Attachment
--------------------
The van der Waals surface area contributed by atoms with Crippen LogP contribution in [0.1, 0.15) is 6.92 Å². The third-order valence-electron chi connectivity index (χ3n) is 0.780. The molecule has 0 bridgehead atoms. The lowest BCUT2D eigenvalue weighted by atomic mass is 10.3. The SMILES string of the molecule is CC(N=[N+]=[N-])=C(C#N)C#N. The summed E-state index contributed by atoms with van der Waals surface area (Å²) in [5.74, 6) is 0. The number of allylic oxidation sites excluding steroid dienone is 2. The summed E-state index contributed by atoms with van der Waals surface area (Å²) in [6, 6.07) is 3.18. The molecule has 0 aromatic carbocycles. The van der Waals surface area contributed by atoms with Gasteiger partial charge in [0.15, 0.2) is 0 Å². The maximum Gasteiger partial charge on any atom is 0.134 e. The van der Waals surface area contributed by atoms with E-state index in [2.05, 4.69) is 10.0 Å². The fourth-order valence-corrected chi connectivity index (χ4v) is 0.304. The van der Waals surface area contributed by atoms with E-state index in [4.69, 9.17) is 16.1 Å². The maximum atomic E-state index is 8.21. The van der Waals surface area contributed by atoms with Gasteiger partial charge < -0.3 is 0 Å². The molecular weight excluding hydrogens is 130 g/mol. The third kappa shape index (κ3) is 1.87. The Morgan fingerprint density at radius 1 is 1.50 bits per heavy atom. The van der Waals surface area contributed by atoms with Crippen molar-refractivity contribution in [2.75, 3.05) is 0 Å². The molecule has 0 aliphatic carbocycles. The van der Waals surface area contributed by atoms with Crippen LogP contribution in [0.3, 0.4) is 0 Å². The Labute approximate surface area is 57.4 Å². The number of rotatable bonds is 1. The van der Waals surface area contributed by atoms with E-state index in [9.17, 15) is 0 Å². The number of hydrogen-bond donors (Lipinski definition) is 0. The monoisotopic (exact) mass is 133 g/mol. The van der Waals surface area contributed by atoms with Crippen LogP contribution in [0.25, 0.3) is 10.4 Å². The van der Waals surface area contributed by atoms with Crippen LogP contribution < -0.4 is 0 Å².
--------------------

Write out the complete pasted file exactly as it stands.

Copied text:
The van der Waals surface area contributed by atoms with Crippen LogP contribution in [0.1, 0.15) is 6.92 Å². The third-order valence-electron chi connectivity index (χ3n) is 0.780. The molecule has 0 bridgehead atoms. The lowest BCUT2D eigenvalue weighted by atomic mass is 10.3. The SMILES string of the molecule is CC(N=[N+]=[N-])=C(C#N)C#N. The summed E-state index contributed by atoms with van der Waals surface area (Å²) in [5.74, 6) is 0. The number of allylic oxidation sites excluding steroid dienone is 2. The summed E-state index contributed by atoms with van der Waals surface area (Å²) in [6, 6.07) is 3.18. The molecule has 0 aromatic carbocycles. The van der Waals surface area contributed by atoms with Gasteiger partial charge in [0.15, 0.2) is 0 Å². The maximum Gasteiger partial charge on any atom is 0.134 e. The van der Waals surface area contributed by atoms with E-state index in [2.05, 4.69) is 10.0 Å². The fourth-order valence-corrected chi connectivity index (χ4v) is 0.304. The van der Waals surface area contributed by atoms with E-state index in [4.69, 9.17) is 16.1 Å². The maximum atomic E-state index is 8.21. The van der Waals surface area contributed by atoms with Gasteiger partial charge < -0.3 is 0 Å². The molecular weight excluding hydrogens is 130 g/mol. The third kappa shape index (κ3) is 1.87. The Morgan fingerprint density at radius 1 is 1.50 bits per heavy atom. The van der Waals surface area contributed by atoms with Crippen molar-refractivity contribution in [2.75, 3.05) is 0 Å². The molecule has 0 aliphatic carbocycles. The van der Waals surface area contributed by atoms with Crippen LogP contribution in [0.3, 0.4) is 0 Å². The Labute approximate surface area is 57.4 Å². The number of rotatable bonds is 1. The van der Waals surface area contributed by atoms with E-state index in [9.17, 15) is 0 Å². The number of hydrogen-bond donors (Lipinski definition) is 0. The monoisotopic (exact) mass is 133 g/mol. The van der Waals surface area contributed by atoms with Crippen LogP contribution in [0.25, 0.3) is 10.4 Å². The van der Waals surface area contributed by atoms with Crippen LogP contribution < -0.4 is 0 Å².